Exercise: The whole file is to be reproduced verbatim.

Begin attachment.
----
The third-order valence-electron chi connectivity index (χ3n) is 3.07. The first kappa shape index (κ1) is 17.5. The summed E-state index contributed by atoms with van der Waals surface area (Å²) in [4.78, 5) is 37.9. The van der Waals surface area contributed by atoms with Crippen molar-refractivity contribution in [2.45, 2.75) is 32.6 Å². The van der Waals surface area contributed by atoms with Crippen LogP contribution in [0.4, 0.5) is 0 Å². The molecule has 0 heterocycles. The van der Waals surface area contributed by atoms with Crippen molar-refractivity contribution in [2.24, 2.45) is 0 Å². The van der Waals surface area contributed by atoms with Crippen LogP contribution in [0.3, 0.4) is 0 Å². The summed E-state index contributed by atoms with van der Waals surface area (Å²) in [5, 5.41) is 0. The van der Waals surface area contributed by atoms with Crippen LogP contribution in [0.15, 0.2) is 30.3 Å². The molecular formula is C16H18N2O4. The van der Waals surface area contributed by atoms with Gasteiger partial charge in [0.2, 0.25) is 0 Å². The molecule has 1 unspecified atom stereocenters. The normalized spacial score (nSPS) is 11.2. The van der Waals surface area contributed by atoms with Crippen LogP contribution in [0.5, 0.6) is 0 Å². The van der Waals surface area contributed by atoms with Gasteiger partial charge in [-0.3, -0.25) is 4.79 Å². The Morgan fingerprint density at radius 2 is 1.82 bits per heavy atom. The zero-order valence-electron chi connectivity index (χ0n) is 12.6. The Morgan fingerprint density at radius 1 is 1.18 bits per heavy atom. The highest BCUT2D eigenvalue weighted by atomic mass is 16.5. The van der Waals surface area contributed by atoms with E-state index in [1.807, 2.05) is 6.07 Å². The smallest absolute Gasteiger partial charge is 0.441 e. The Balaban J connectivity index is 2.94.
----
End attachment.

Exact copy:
The third-order valence-electron chi connectivity index (χ3n) is 3.07. The first kappa shape index (κ1) is 17.5. The summed E-state index contributed by atoms with van der Waals surface area (Å²) in [4.78, 5) is 37.9. The van der Waals surface area contributed by atoms with Crippen molar-refractivity contribution in [2.45, 2.75) is 32.6 Å². The van der Waals surface area contributed by atoms with Crippen LogP contribution in [0.4, 0.5) is 0 Å². The molecule has 0 heterocycles. The van der Waals surface area contributed by atoms with Crippen molar-refractivity contribution in [2.24, 2.45) is 0 Å². The van der Waals surface area contributed by atoms with Crippen LogP contribution in [0.3, 0.4) is 0 Å². The summed E-state index contributed by atoms with van der Waals surface area (Å²) in [5, 5.41) is 0. The van der Waals surface area contributed by atoms with Crippen LogP contribution in [0.15, 0.2) is 30.3 Å². The molecular formula is C16H18N2O4. The van der Waals surface area contributed by atoms with Gasteiger partial charge in [0.2, 0.25) is 0 Å². The molecule has 1 unspecified atom stereocenters. The normalized spacial score (nSPS) is 11.2. The van der Waals surface area contributed by atoms with Crippen LogP contribution in [0.5, 0.6) is 0 Å². The van der Waals surface area contributed by atoms with Gasteiger partial charge in [-0.3, -0.25) is 4.79 Å². The Morgan fingerprint density at radius 2 is 1.82 bits per heavy atom. The zero-order valence-electron chi connectivity index (χ0n) is 12.6. The Morgan fingerprint density at radius 1 is 1.18 bits per heavy atom. The highest BCUT2D eigenvalue weighted by atomic mass is 16.5. The van der Waals surface area contributed by atoms with E-state index in [1.807, 2.05) is 6.07 Å². The smallest absolute Gasteiger partial charge is 0.441 e. The Balaban J connectivity index is 2.94.